Just a brief musing on narrative pace, or how settings, dialogue, action, and construction help move a story forward.
Pace, in my worthless opinion, is one of the most important elements of good storytelling. When I decide not to finish reading a piece of fiction, most often it is due to poor narrative pacing. I like things to happen in any given tale—lots of things—and often I want them to happen more quickly. Long sensory descriptions and gobs of dialogue are fine as long as these elements do not drag the forward momentum to a standstill. I don’t care how beautiful the phrasing or how funny the banter, if the progress of the story starts to crawl rather than jog, I get bored. Yes, the number #1 reason I don’t finish a book is boredom. It’s a personal, YMMV kinda thing: what bores me may not bore you, etc., etc.
I spent the better part of yesterday writing and editing and rewriting a scene. The gang in Rome has returned to the villa. Gaius and Allerix have already had their first reunion conversation tussle (now THAT was fun to write). So far, so good. I thought that the next scene should be the lads in the stable house meeting Bryaxis. Lots of potential for silly snark and plot development. In retrospect, it’s a good scene, based in part on this draft Sunday snippet I posted a while back. It reads well, but it ‘feels’ like a clump of crunchy peanut butter choking the throat of the narrative pace. It slowed down the plotty action to the slither of a slug.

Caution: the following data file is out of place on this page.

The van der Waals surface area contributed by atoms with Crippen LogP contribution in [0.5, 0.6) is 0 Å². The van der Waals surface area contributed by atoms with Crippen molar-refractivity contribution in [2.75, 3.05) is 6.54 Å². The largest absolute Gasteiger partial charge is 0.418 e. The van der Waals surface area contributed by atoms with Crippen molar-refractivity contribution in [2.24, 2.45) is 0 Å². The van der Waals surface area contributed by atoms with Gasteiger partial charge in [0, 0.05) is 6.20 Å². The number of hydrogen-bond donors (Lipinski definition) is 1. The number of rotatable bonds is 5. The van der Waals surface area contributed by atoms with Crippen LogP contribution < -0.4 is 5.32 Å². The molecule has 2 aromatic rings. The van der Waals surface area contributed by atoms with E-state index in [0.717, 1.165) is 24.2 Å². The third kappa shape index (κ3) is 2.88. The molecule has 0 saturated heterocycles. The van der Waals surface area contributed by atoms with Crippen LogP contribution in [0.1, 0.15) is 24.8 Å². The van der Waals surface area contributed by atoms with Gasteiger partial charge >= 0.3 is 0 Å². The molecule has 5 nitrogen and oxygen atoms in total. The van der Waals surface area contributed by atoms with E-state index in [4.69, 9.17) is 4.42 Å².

What to do after hours of work? Axe it. Chuck the damn scene (though never delete drafts because these tidbits can always be recycled). Stop messing with it because you can’t fix it. It’s not broken; it’s a good scene shoved into the story at the wrong time. File the draft away for another day and move the frick on. Who wants to lounge in sarcastic repartee in the common room of the stable house when we’ve all been waiting for Gaius and Allerix to thumpa-thumpa-thump?
So my word of advice to my writer self this week: Don’t clog up the narrative pacing, stupid. Almost as important as my editor’s sage advice: keep it simple, stupid.